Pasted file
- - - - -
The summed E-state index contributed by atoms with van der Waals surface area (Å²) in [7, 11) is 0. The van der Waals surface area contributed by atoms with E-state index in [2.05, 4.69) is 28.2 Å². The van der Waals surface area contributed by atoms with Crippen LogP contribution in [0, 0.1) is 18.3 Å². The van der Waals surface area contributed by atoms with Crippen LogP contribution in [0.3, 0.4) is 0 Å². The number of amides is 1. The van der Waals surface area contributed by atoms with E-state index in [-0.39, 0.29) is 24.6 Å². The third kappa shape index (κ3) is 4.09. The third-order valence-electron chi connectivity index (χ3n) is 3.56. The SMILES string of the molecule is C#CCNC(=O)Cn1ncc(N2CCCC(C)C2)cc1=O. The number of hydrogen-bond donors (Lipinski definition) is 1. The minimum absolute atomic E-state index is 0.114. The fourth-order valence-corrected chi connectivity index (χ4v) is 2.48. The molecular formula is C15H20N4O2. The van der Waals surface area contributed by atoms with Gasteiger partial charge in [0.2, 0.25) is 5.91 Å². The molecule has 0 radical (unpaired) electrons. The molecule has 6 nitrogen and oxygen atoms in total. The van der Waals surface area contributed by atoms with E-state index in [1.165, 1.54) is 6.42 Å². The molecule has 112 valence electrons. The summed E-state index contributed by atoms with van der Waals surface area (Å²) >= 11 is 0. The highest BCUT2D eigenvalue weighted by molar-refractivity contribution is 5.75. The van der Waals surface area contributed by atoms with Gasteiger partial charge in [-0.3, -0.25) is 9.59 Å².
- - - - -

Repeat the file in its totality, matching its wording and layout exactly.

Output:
The summed E-state index contributed by atoms with van der Waals surface area (Å²) in [7, 11) is 0. The van der Waals surface area contributed by atoms with E-state index in [2.05, 4.69) is 28.2 Å². The van der Waals surface area contributed by atoms with Crippen LogP contribution in [0, 0.1) is 18.3 Å². The van der Waals surface area contributed by atoms with Crippen LogP contribution in [0.3, 0.4) is 0 Å². The number of amides is 1. The van der Waals surface area contributed by atoms with E-state index in [-0.39, 0.29) is 24.6 Å². The third kappa shape index (κ3) is 4.09. The third-order valence-electron chi connectivity index (χ3n) is 3.56. The SMILES string of the molecule is C#CCNC(=O)Cn1ncc(N2CCCC(C)C2)cc1=O. The number of hydrogen-bond donors (Lipinski definition) is 1. The minimum absolute atomic E-state index is 0.114. The fourth-order valence-corrected chi connectivity index (χ4v) is 2.48. The molecular formula is C15H20N4O2. The van der Waals surface area contributed by atoms with Gasteiger partial charge in [0.2, 0.25) is 5.91 Å². The molecule has 0 radical (unpaired) electrons. The molecule has 6 nitrogen and oxygen atoms in total. The van der Waals surface area contributed by atoms with E-state index in [1.165, 1.54) is 6.42 Å². The molecule has 112 valence electrons. The summed E-state index contributed by atoms with van der Waals surface area (Å²) >= 11 is 0. The highest BCUT2D eigenvalue weighted by molar-refractivity contribution is 5.75. The van der Waals surface area contributed by atoms with Gasteiger partial charge in [-0.3, -0.25) is 9.59 Å².